|Every home can be healthy.
Good construction and rehab as well as regular maintenance can ensure healthy
housing conditions. Watching out for health impacts in the way we care for,
construct, and change our homes is a smart investment that will save health
care dollars and improve the efficiency, comfort, and durability of our
There is now considerable interest in “green” building strategies
that reduce both the environmental impacts of construction and residential
exposure to hazards. While this movement is affecting some new construction,
it mostly benefits upper-income households. These strategies rarely reach
low-income communities of color that face the highest risks of exposure
to pesticides, lead, carbon monoxide, asthma triggers, and so forth.
Preventing environmental exposure to protect the health of the most at-risk
families requires low-cost interventions that are suited to the older
properties typically occupied by low-income households. Since many already
pay more of their income toward their housing costs than they can afford,
the incremental cost of steps to make homes healthy must be reasonable.
A range of practical, low-cost, and feasible approaches to assessing
and improving housing condition while preserving affordability are now
available. These include assessment tools, basic guidelines for construction
and repair work, and preventive maintenance.
Homeowners and rental property owners can stay ahead of potential health
hazards—and other kinds of problems—by regularly checking
for evidence of problems. Performing a visual survey is free, requires
minimal training or special knowledge, and can, for example, help uncover
a roof leak that portends potential mold and lead-based paint hazards,
and ultimately serious structural problems. Testing for hazards can cost
very little for supplies (a few dollars for a spot test kit to check paint
for lead and $5-$10 for the analysis of a lead dust, soil, or paint sample)
or reusable equipment ($50 for a carbon monoxide monitor). Engaging the
help of a professional can cost a few hundred dollars. In some cases,
health departments and community organizations may be able to check the
house for free.
Maintenance practices that are sensitive to health considerations also
play an important role in prevention. Regular maintenance can avoid water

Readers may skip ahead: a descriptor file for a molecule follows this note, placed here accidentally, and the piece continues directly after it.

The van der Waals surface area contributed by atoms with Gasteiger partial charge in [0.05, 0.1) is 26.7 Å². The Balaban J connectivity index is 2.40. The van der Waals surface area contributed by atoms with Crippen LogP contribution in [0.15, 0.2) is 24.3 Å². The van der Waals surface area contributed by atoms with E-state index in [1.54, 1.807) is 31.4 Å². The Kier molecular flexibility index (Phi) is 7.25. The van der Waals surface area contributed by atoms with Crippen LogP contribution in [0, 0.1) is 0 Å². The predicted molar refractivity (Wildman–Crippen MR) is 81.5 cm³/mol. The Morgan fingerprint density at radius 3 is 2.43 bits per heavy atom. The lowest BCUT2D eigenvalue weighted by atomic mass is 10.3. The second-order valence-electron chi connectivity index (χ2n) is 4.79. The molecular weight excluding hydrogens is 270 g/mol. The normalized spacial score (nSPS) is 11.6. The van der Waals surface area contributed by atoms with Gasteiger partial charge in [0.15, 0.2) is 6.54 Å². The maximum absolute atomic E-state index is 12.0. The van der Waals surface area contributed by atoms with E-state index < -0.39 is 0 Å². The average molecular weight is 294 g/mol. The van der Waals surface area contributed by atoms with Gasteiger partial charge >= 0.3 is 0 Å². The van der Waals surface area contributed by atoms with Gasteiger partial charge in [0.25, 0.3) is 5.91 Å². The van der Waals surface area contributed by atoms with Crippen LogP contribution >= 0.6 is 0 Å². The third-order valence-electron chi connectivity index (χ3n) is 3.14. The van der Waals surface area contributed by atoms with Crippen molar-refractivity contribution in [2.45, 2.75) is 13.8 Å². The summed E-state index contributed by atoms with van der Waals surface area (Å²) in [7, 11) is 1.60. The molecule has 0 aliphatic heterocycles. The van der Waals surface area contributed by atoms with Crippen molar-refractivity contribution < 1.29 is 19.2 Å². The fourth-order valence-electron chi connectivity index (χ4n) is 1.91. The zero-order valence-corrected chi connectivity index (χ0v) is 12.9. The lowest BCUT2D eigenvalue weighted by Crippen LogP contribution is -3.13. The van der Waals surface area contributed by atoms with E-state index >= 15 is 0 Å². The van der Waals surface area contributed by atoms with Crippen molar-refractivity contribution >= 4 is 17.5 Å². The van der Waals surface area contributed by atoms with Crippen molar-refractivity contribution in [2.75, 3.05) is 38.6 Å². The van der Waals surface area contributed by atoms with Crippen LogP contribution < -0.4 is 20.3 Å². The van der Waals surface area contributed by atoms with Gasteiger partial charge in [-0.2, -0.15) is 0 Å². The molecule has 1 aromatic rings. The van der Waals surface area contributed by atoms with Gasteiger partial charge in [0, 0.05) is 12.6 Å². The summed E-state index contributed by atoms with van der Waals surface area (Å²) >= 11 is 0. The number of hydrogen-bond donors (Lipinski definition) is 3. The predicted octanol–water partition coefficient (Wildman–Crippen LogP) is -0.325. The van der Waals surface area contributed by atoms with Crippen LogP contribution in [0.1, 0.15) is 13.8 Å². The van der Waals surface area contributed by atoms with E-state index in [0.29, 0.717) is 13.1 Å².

leaks and moisture problems and avoid paint deterioration. Modest changes
in paint repair practices can avoid creating lead dust hazards. An ideal
time for preventive maintenance and repairs is when properties are vacant.
Housing affordability can be enhanced by healthy homes interventions
that reduce utility costs. The incremental cost of energy improvements,
ranging from $500 to $3,000, can yield savings of one-third to one-half
of a household’s annual utility bills. Some of these improvements
offer important health benefits: old windows that are replaced can no
longer shed lead-based paint and dust; arrested moisture can’t breed
more mold or loosen intact lead paint; closed wall openings won’t
admit more pests or exhaust fumes.
Moisture control and good ventilation, which are essential strategies
to achieve a healthy home
environment, also improve building durability and reduce
maintenance costs. Newer building materials, such as drywall and gypsum
board, typically retain far more water than plaster and other traditional
materials. Keeping water out and maintaining low humidity protect against
the deterioration of building materials and problems such as wood rot
and mold. Simple steps to ensure that gutters and downspouts function,
that site grading moves water away from buildings, and that flashing around
windows, doors, and roofs directs water away from wall cavities will all
help to minimize water problems. Appropriate ventilation that keeps inside
humidity low helps to avoid damage to walls and ceilings from excess moisture.